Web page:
Tuesday, 07 February 2012 17:40

ITKO LISA simplifies testing of composite systems through simulation


How can you test composite systems realistically without running a complete test system? CA subsidiary ITKO seems to have found the answer: simulation.

Testing composite systems involving multiple applications running on multiple systems is complicated. And time consuming. And expensive. And what happens if you need to test a public-facing system under loads that it only bears on one day per year?

Well, what if there was a way that you could implement changes to one subsystem and *know* that it still work with all the others, and test it under perhaps 100 times the normal load - completely independently of the rest of the system?

That's where CA subsidiary ITKO's LISA platform comes in. LISA can capture transactions passing between subsystems, and then simulate the rest of the system when a component is being tested. Sources of data include CA's Wily application performance management and NetQoS network performance management products.

This proves that the individual applications continue to work together despite the changes, and allows stress testing by increasing the rate at which the simulated load is played back.

John Michelson, ITKO's chief technology officer, told iTWire that giving software developers and testers access to LISA is like giving aircraft wing designers a wind tunnel rather than expecting them to attach a redesigned wing to a complete aircraft for testing. "It is a transformational technology," he said.



Rather than needing to run a complete test environment, LISA replaces all but the component being tested with a virtualised service that realistically represents the rest of the system.

This allows the parallel development of the individual pieces of composite systems, and Mr Michelson noted that one telco had to change 38 interrelated systems before its LTE network could go live. Being able to develop and test each application separately telescopes the overall development time.

In such situations, LISA has the ability to compare the modelled behaviour with the actual behaviour when any new module goes live. The virtual services that represent the rest of the composite system to each component can then be updated without causing any disruptions.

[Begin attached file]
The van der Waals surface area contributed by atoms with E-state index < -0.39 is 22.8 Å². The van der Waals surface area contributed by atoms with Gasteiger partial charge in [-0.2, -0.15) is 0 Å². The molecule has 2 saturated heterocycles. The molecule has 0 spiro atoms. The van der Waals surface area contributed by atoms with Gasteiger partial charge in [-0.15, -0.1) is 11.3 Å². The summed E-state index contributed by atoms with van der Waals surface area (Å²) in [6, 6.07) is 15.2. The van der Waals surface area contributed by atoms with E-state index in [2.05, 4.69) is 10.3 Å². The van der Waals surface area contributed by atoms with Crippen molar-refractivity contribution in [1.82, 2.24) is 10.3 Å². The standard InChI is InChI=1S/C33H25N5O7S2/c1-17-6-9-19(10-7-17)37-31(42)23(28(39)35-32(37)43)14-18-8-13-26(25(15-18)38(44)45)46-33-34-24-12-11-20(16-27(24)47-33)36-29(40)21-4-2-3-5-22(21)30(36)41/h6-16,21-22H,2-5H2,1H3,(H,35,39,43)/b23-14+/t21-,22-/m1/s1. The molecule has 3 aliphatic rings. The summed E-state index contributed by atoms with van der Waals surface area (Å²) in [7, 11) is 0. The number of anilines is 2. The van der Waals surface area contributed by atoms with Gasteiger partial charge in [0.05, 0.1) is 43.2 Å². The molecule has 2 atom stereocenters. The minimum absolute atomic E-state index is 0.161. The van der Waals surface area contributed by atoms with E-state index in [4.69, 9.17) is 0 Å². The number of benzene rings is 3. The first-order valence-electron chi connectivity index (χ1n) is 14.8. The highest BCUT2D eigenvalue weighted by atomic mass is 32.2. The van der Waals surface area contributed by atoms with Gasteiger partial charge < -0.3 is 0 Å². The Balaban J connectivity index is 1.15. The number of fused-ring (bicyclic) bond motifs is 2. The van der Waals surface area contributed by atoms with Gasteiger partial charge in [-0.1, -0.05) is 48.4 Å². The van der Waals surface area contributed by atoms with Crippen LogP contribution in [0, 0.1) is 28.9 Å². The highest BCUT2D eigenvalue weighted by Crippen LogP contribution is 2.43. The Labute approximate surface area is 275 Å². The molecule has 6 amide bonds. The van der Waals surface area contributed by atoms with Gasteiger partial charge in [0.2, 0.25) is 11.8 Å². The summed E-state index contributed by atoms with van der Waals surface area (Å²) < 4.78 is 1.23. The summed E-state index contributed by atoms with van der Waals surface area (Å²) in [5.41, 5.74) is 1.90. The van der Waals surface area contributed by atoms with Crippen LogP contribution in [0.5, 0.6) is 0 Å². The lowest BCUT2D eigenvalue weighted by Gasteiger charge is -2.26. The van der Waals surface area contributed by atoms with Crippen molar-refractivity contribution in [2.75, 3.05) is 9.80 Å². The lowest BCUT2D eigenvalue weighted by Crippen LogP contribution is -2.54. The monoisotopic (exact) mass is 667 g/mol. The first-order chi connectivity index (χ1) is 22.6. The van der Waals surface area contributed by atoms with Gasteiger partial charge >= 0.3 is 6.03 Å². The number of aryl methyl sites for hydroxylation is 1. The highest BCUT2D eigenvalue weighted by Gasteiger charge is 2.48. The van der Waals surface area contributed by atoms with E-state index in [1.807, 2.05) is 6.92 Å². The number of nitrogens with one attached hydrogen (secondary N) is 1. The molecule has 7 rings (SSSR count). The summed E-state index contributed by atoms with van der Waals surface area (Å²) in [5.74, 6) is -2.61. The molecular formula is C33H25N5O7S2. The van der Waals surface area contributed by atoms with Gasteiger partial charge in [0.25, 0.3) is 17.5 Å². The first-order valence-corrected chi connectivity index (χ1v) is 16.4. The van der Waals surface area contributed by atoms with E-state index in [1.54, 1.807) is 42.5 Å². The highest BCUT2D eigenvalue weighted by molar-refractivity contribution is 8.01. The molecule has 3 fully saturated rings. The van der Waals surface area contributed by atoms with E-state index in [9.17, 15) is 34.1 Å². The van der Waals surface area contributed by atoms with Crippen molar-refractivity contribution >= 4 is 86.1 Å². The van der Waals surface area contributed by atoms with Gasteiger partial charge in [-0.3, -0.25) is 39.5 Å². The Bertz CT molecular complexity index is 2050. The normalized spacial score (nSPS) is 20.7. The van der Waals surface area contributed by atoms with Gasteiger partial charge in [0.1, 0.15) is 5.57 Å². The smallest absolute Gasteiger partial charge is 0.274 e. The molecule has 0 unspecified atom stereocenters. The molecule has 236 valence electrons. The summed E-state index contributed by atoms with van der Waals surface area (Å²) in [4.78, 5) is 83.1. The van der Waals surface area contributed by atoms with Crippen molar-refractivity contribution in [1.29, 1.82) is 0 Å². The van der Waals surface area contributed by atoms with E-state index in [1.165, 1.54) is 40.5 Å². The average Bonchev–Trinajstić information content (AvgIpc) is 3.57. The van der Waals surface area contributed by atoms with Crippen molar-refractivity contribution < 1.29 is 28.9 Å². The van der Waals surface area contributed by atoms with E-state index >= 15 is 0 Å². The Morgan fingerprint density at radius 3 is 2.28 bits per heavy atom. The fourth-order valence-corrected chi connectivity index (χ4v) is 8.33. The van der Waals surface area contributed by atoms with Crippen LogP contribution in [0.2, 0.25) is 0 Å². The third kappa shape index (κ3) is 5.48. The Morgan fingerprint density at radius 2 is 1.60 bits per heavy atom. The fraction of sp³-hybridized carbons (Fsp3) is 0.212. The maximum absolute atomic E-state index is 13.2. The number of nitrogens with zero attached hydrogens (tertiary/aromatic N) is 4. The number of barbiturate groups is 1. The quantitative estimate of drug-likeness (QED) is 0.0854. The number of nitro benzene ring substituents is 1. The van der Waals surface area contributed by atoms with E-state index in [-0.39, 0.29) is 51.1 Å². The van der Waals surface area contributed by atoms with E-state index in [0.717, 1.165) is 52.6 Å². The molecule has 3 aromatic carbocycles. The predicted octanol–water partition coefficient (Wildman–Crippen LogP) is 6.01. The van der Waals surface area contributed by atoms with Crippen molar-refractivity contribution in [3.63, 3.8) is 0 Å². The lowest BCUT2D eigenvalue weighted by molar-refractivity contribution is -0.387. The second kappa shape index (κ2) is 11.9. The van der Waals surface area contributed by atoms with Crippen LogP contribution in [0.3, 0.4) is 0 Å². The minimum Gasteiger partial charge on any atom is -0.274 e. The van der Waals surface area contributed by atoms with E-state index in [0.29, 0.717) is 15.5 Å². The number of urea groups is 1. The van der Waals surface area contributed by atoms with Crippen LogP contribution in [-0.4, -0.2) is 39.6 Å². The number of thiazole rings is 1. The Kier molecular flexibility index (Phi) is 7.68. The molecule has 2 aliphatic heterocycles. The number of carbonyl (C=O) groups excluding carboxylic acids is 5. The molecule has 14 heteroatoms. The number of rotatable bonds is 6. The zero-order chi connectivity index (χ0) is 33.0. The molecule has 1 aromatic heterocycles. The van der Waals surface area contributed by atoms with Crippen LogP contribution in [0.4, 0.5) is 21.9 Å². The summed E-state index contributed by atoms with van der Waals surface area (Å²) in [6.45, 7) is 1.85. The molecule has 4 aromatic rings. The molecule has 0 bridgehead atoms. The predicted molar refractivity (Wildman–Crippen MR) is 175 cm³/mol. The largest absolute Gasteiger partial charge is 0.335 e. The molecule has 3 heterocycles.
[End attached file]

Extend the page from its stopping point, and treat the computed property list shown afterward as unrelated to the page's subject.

It is also possible to model the effects of moving components to more or less powerful hardware, of changes to the performance of external systems such as credit card processing services: "the volatility of external applications confounds dev and test activities," said Mr Michelson.

For example, FedEx provides its customers with access to a LISA virtual service that they can use for testing their applications. The speed of the virtual service can be adjusted to represent the response of the real system at different times of day.

Using another analogy, Mr Michelson likened LISA to a flight simulator. Rather than trying to find a wide range of weather conditions in the real-world, pilots learn how to cope with those conditions in a simulator. Similarly, LISA can test applications under a wide range of conditions including the most arduous that are anticipated.

Other advantages include more successful integration (thanks to more thorough testing) and more effective outcomes.



ITKO concentrates on the big end of town. Mr Michelson says that's because companies that are defined by their technology - notably banks and insurance companies - stand to gain the most value from LISA because of the size of their investment in software.

"If you solve it for the biggest companies in the world, you've solved it for the little guys," he observes. It makes commercial sense to address the top of the market first, as that makes it harder for potential competitors to gain a toehold.

The product could be useful to organisations with a few hundred developers, he said, "but we don't go looking for them." Instead, the company partners with dev/test specialists who can then introduce LISA to their clients.

Existing customers in Australia include the all of the big four banks - ANZ, Commonwealth, NAB and Westpac - Telstra, and Hydro Tasmania.

No local customers were available for comment, but according to Mr Michelson big US customers have found LISA can save them millions of dollars and slash 30% from the time needed to get a product up and running. The company's customers also include AT&T, Best Buy, Citigroup, General Motors, IBM, Intel, Kaiser Permanente, Lockheed Martin, Oracle, the US Army, the US Air Force, and Vodafone.

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Stephen Withers

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Stephen Withers is one of Australia¹s most experienced IT journalists, having begun his career in the days of 8-bit 'microcomputers'. He covers the gamut from gadgets to enterprise systems. In previous lives he has been an academic, a systems programmer, an IT support manager, and an online services manager. Stephen holds an honours degree in Management Sciences and a PhD in Industrial and Business Studies.



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